4 Lessons From Two Months of Selling Books

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Greg Zimmerman

Staff Writer

Greg Zimmerman blogs about contemporary literary fiction at The New Dork Review of Books and holds down a full-time gig as a trade magazine editor. Follow him on Twitter: @NewDorkReview.

Greg Zimmerman

Staff Writer

Greg Zimmerman blogs about contemporary literary fiction at The New Dork Review of Books and holds down a full-time gig as a trade magazine editor. Follow him on Twitter: @NewDorkReview.

Do you want to see a grown man whimper in terror? Place him in a new bookstore with zero experience selling books, and sic a 7-year-old girl on him to ask him what he’d recommend if she really liked Dory Fantasmagory. And then ask him to gift wrap it.

But you soon learn. (The answer, I think, in this case, is Space Taxi, but I’m open to other suggestions. Gift-wrapping aptitude, however, is still very much a work in progress.)

RoscoeBooks, Chicago, indie bookstoreA few months ago, I was ecstatic to learn about a new indie bookstore opening in my neighborhood in Chicago. On a whim, I messaged the new owner to congratulate her, and to see if she would be hiring booksellers. I’ve always wanted to work in a bookstore — during college and the lean financial years thereafter, I must’ve applied to work at Barnes & Noble more frequently than James Patterson publishes novels. But it just never worked out. So I was even more ecstatic when the owner messaged back, we met for coffee, and a few weeks later, I was standing behind the counter in a brand new indie bookstore, talking to people about books they should buy. It was, and continues to be, amazing!

And but so, the store’s been open for about two months, and while I’m only there 15 hours a week, I’ve learned some amazing lessons about people. And books. And why and how people read books. Let’s take a look:

4. The Death of the Indie Bookstore HAS Been Greatly Exaggerated — My favorite reaction when I tell people I’m working at a new indie bookstore: “Wow, someone opened a bookstore in this day and age? That’s pretty brave. Or crazy. Or crazy brave.” Yes, it is brave. But evidence suggests indie bookstores are making a rather emphatic comeback, partly because people like to shop local. Look, I know it’s a privilege to be able to spend a few more dollars on a book than you would if you bought it online. But I am truly was amazed by how frequently people tell us that a) They’re super excited to have a bookstore in their neighborhood, and b) They’d rather buy local than online. (One guy commented on our Facebook page that he stopped into the store and bought a book, not because he wanted a book, but because he wanted a bookstore. How good is that?!) During the holidays, we had dozens and dozens and dozens of people special order books — books that would take a week or more to arrive, and then they’d have to come back to the store to pick them up. They did this because, “I’d rather buy it from you.” Man, is that heartening.

3. Work In a Bookstore Doesn’t Feel Like Work — I was mopping the salt-crusted floor at closing the other night, and a weird thought occurred to me. It was this: “Man, I’m pretty happy to be mopping this floor right now.” This may change at some point as the “honeymoon phase” wears off. But I can tell you this, I’m glad I didn’t follow the stupidest piece of advice I’ve ever been given: Don’t work in a field that overlaps your hobby because your hobby will start to feel like work. Insane. (And I realize “hobby” is an inadequate way to describe reading. But you got the idea right?)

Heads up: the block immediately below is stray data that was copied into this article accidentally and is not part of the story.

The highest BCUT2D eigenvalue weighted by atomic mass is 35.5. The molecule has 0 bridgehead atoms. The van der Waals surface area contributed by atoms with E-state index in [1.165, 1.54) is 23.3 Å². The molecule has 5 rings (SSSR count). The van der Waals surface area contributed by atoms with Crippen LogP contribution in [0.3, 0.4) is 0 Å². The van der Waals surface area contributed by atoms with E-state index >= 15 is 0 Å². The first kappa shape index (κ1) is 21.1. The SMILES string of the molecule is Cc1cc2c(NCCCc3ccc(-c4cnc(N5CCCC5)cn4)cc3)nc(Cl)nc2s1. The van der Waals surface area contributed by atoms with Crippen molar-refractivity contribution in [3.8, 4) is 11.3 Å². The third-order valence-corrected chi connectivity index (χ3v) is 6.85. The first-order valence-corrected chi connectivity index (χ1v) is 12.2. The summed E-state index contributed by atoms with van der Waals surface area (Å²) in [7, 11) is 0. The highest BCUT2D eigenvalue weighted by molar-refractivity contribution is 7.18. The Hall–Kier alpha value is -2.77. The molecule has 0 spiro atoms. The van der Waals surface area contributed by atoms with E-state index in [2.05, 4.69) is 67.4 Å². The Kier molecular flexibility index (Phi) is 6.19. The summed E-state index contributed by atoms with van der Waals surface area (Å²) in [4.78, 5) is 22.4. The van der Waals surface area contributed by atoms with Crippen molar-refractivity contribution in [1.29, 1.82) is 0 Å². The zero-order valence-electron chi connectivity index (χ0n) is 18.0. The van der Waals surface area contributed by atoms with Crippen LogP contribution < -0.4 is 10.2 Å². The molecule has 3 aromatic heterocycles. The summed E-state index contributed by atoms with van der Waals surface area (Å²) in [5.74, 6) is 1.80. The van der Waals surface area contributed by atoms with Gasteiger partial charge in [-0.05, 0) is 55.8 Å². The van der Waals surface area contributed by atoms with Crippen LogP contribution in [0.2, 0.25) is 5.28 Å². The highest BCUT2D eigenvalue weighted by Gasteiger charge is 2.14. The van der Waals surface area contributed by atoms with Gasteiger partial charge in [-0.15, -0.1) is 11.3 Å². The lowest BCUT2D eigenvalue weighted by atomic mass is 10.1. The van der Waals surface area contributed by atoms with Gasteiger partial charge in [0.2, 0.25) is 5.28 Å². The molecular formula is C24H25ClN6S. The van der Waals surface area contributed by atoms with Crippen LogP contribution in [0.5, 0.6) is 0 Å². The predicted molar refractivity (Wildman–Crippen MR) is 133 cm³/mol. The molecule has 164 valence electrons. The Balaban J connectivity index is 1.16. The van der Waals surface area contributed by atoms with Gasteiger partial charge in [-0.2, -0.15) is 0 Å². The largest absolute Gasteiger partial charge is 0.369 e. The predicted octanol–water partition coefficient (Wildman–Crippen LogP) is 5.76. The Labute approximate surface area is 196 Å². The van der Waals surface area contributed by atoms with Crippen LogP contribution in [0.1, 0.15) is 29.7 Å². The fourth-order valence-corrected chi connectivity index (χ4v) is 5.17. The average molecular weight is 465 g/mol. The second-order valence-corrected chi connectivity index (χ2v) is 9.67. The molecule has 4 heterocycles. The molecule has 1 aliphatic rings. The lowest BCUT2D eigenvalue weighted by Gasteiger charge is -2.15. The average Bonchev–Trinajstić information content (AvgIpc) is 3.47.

2. People Are Endlessly Fascinating — This may sound creepy, but I’m totally fascinated watching people browse. I’ve been caught a few times, and it’s a little uncomfortable, but you gotta break a few eggs… People will pick up the same book and put it back four or five times, before buying the one right next to it. People will endlessly circle a display, as if it’s going to be different the fifth time around. People have great stories — last week I met Dave Eggers’s fraternity brother. He had just had dinner with Dave, and he bought a copy of The Circle because he felt bad he hadn’t read it yet. And finally, and this is important: People are actually smarter than you think. Every bookseller has incredibly funny stories about odd requests or stupid questions they’ve been asked, but these have honestly been few and far between. My best one so far (and it’s pretty tame): “My mom saw a news report this morning on a book about how to use cell phones. Do you have that book?”

1. Oh Yeah, THE BOOKS! — You’re going to think this is crazy, but I just read Goodnight Moon for the first time a few weeks ago — it was part of a flurry of reading children’s books, which also included The Day the Crayons Quit and The Book With No Pictures, and which started purely as research, but wound up being incredibly fun. But here’s the rub: First as a book blogger, then as a Book Riot contributor, and now as a bookseller, it still never ceases to amaze me how many good books can fall through the cracks. You think you know some things? You think you’re well read? Trying selling books for a few months! You have no idea what you don’t know. And this has been my favorite thing about selling books — learning and discovering new books that would’ve never blipped my radar before. So the lesson here isn’t just to read kids books. The lesson (if you’ll excuse a minute of choir-preaching) is to read widely, diversely, and far outside your comfort zone. Throw a dart once in awhile and read the book it lands on. There are so many good books out there you’ve never heard of or dismissed for stupid reasons. Take a chance. It may not work every time, but I bet it works more often than not.


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